A Lee’s Summit physician will be on the Dr. Oz Show this week along with a couple of area residents.
Steve Salanski, a Lee’s Summit resident and a member of the city’s Health Education Advisory Board, will be on the show, along with two others from Kansas City.
The show was recorded in New York on Nov. 19 and will be broadcast 4 p.m. Dec. 13 locally on Channel 9.
Mehmet Oz is a cardiothoracic surgeon, author and host of the televised health show.
Salanski works for HCA, owner of Lee’s Summit Medical Center and other hospitals in the Kansas City area, which is a sponsor of the television show. He is a physician in residency at Research Medical Center’s Brookside campus.
When Oz came to Kansas City in October for one if its “15-Minute Physical” events. Salanski was one of the doctors helping with that event.
Oz and Research staff screened 800 people at the event, using finger sticks to test blood sugar and cholesterol, checking for hypertension and other health indicators. Some were given longer consultations for more advice, Salanski said.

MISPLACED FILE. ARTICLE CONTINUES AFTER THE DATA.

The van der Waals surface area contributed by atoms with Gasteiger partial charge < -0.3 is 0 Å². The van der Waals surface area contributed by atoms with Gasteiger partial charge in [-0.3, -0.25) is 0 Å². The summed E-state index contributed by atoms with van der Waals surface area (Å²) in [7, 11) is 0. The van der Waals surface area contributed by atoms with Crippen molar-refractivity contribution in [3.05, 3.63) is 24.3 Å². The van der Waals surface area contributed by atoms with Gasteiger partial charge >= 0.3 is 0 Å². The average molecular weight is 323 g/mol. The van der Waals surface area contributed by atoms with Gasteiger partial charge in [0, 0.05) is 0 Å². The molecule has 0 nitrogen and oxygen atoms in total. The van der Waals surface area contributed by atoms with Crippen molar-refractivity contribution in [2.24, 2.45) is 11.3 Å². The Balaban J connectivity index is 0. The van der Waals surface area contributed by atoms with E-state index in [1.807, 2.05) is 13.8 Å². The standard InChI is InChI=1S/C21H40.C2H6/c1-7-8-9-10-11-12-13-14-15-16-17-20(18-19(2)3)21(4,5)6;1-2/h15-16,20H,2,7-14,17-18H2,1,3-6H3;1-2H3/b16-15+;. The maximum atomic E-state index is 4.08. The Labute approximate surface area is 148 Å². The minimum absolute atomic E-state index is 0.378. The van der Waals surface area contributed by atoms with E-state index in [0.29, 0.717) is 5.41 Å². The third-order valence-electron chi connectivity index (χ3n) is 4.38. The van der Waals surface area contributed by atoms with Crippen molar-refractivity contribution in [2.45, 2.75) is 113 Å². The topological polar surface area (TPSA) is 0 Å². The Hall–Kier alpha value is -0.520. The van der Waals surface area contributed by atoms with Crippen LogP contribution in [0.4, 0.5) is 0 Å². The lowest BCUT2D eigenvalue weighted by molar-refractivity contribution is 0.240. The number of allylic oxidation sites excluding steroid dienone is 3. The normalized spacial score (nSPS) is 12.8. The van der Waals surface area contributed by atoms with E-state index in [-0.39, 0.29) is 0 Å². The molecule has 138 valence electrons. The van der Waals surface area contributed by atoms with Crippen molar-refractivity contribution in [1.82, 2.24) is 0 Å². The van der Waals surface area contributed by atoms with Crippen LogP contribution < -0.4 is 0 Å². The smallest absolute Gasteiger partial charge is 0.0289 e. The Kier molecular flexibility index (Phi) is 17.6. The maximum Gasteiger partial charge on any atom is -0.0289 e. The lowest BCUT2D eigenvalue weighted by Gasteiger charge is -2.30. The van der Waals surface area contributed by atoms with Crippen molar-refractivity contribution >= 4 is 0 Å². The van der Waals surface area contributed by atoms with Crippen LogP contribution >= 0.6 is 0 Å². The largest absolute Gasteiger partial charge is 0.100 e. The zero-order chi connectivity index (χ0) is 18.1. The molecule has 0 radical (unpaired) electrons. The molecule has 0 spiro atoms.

A Pleasant Hill woman who works in Lee’s Summit participated in the screening. She does not have health insurance, but was connected with the MetroCARE program, where physicians agree to see eligible people without insurance in their offices for no charge.
The Oz show also wanted to get her membership in a gym and Salanski suggested RevUP, a wellness program offered by Lee’s Summit Parks and Recreation.
The theme of the episode is to show how lives were changed because of the Oz Show, Salanski said. He said that after talking to people backstage he was impressed with the show’s impact.
“It’s an amazing level of support that these people have gotten from Dr. Oz and his staff,” Salanski said.
He said Oz was a gracious host. In the middle of rehearsal Oz noticed Salanki’s wife taking pictures. Oz stopped the rehearsal to go shake her hand and speak to her. Salanski said he had to sign multiple agreements and releases, have his hair done and makeup for the recording session in front of a small live audience. He said it was “very neat” to see that side of television. He said he does a fair amount of public speaking and never gets nervous. But being on a nationally-televised show even got him going.
“My heart started pounding so hard and fast I thought, I was sure they could hear it on the microphone attached at my chest,” Salanski said.